United States of America, Plaintiff-appellee, v. Larry O'dell, Defendant-appellant, 73 F.3d 364 (7th Cir. 1995)Annotate this Case
Argued Nov. 15, 1995. Decided Dec. 27, 1995
Defendant-appellant Larry O'Dell appeals the district court's denial of a motion to suppress statements. O'Dell was incarcerated in the Sangamon County jail following an indictment on federal drug charges. He was placed in the same cell with Scott Herman. This was not done at the request or direction of the government. Unbeknownst to O'Dell, Herman was a confidential source for the Illinois State Police. Herman elicited information from O'Dell regarding his case. Because we find that the informant was acting as a government agent when he spoke to O'Dell, the conversations constitute questioning in violation of O'Dell's Sixth Amendment right to counsel. Accordingly, we reverse the decision of the district court.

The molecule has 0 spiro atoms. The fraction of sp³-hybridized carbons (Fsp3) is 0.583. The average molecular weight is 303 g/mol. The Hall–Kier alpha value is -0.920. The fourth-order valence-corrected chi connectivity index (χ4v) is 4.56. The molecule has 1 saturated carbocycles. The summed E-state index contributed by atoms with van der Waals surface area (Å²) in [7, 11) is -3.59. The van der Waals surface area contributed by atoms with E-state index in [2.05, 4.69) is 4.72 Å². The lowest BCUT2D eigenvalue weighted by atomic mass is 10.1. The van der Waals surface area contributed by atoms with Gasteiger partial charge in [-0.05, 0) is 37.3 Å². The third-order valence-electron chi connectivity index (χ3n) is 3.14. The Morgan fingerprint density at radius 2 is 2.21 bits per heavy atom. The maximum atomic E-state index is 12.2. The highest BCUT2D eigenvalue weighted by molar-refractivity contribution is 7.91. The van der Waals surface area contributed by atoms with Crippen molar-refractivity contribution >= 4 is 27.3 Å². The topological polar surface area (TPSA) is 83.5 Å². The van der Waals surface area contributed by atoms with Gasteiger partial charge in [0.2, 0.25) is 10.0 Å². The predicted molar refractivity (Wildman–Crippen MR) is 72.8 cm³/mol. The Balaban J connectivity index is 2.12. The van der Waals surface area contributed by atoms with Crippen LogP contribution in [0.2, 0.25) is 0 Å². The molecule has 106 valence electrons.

O'Dell was indicted for conspiracy to possess cocaine with intent to distribute it, and aiding and abetting the distribution of cocaine, in violation of 18 U.S.C. § 2, and 21 U.S.C. §§ 841(a) and 846. In March 1994, he was incarcerated at Sangamon County Jail pending trial. While in jail, he spoke extensively about his case with his cellmate, Scott Herman. Herman had been incarcerated on theft charges since January 12, 1994. O'Dell initially complained that he had been "set up" buying and selling cocaine, that Special Agent Bennie O'Neal of the Illinois State Police was trying to "railroad him," and confided that he intended to lie about who actually sold the cocaine.